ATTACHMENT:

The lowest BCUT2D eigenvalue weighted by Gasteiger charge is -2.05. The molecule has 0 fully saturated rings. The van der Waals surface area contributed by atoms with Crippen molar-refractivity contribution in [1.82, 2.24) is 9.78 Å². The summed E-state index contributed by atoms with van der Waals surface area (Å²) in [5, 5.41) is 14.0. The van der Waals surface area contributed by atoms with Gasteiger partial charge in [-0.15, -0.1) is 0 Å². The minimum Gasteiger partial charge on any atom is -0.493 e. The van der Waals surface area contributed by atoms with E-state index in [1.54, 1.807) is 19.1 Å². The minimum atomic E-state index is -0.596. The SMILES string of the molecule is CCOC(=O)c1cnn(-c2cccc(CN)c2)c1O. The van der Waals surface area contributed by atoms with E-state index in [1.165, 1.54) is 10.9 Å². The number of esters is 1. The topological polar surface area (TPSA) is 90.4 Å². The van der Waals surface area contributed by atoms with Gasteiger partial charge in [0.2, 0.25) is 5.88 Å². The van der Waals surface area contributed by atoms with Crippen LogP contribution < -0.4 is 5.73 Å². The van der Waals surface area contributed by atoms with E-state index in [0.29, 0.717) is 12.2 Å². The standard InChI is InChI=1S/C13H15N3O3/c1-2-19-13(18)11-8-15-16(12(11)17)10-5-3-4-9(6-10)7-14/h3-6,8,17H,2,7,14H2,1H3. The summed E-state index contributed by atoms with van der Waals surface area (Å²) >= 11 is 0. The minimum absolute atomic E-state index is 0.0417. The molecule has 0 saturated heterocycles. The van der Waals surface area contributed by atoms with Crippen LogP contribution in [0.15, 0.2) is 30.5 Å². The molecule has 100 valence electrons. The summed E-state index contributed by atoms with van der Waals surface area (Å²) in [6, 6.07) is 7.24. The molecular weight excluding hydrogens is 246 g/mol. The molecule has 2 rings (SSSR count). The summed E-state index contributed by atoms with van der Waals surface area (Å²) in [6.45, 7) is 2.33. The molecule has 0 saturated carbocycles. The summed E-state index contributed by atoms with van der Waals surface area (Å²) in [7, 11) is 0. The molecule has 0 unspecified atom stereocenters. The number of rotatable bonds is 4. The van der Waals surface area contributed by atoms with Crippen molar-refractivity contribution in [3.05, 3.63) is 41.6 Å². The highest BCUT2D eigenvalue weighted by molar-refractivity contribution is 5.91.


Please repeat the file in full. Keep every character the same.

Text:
The lowest BCUT2D eigenvalue weighted by Gasteiger charge is -2.05. The molecule has 0 fully saturated rings. The van der Waals surface area contributed by atoms with Crippen molar-refractivity contribution in [1.82, 2.24) is 9.78 Å². The summed E-state index contributed by atoms with van der Waals surface area (Å²) in [5, 5.41) is 14.0. The van der Waals surface area contributed by atoms with Gasteiger partial charge in [-0.15, -0.1) is 0 Å². The minimum Gasteiger partial charge on any atom is -0.493 e. The van der Waals surface area contributed by atoms with E-state index in [1.54, 1.807) is 19.1 Å². The minimum atomic E-state index is -0.596. The SMILES string of the molecule is CCOC(=O)c1cnn(-c2cccc(CN)c2)c1O. The van der Waals surface area contributed by atoms with E-state index in [1.165, 1.54) is 10.9 Å². The number of esters is 1. The topological polar surface area (TPSA) is 90.4 Å². The van der Waals surface area contributed by atoms with Gasteiger partial charge in [0.2, 0.25) is 5.88 Å². The van der Waals surface area contributed by atoms with Crippen LogP contribution < -0.4 is 5.73 Å². The van der Waals surface area contributed by atoms with E-state index in [0.29, 0.717) is 12.2 Å². The standard InChI is InChI=1S/C13H15N3O3/c1-2-19-13(18)11-8-15-16(12(11)17)10-5-3-4-9(6-10)7-14/h3-6,8,17H,2,7,14H2,1H3. The summed E-state index contributed by atoms with van der Waals surface area (Å²) >= 11 is 0. The minimum absolute atomic E-state index is 0.0417. The molecule has 0 saturated heterocycles. The van der Waals surface area contributed by atoms with Crippen LogP contribution in [0.15, 0.2) is 30.5 Å². The molecule has 100 valence electrons. The summed E-state index contributed by atoms with van der Waals surface area (Å²) in [6, 6.07) is 7.24. The molecular weight excluding hydrogens is 246 g/mol. The molecule has 2 rings (SSSR count). The summed E-state index contributed by atoms with van der Waals surface area (Å²) in [6.45, 7) is 2.33. The molecule has 0 saturated carbocycles. The summed E-state index contributed by atoms with van der Waals surface area (Å²) in [7, 11) is 0. The molecule has 0 unspecified atom stereocenters. The number of rotatable bonds is 4. The van der Waals surface area contributed by atoms with Crippen molar-refractivity contribution in [3.05, 3.63) is 41.6 Å². The highest BCUT2D eigenvalue weighted by molar-refractivity contribution is 5.91.